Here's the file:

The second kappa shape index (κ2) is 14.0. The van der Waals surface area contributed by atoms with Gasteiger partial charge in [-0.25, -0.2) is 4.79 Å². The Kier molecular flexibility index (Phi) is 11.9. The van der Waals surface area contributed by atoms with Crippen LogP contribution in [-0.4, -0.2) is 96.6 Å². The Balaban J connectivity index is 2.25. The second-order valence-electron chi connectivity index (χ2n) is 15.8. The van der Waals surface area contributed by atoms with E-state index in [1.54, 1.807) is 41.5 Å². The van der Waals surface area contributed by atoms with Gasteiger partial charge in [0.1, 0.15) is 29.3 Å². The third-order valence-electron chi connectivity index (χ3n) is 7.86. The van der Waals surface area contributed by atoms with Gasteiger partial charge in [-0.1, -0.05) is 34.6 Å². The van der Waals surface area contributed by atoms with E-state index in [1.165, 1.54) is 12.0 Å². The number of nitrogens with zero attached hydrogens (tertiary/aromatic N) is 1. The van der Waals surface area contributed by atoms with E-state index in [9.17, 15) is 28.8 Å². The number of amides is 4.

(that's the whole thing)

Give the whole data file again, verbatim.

The second kappa shape index (κ2) is 14.0. The van der Waals surface area contributed by atoms with Gasteiger partial charge in [-0.25, -0.2) is 4.79 Å². The Kier molecular flexibility index (Phi) is 11.9. The van der Waals surface area contributed by atoms with Crippen LogP contribution in [-0.4, -0.2) is 96.6 Å². The Balaban J connectivity index is 2.25. The second-order valence-electron chi connectivity index (χ2n) is 15.8. The van der Waals surface area contributed by atoms with E-state index in [1.54, 1.807) is 41.5 Å². The van der Waals surface area contributed by atoms with Gasteiger partial charge in [0.1, 0.15) is 29.3 Å². The third-order valence-electron chi connectivity index (χ3n) is 7.86. The van der Waals surface area contributed by atoms with Gasteiger partial charge in [-0.1, -0.05) is 34.6 Å². The van der Waals surface area contributed by atoms with E-state index in [1.165, 1.54) is 12.0 Å². The number of nitrogens with zero attached hydrogens (tertiary/aromatic N) is 1. The van der Waals surface area contributed by atoms with E-state index in [9.17, 15) is 28.8 Å². The number of amides is 4.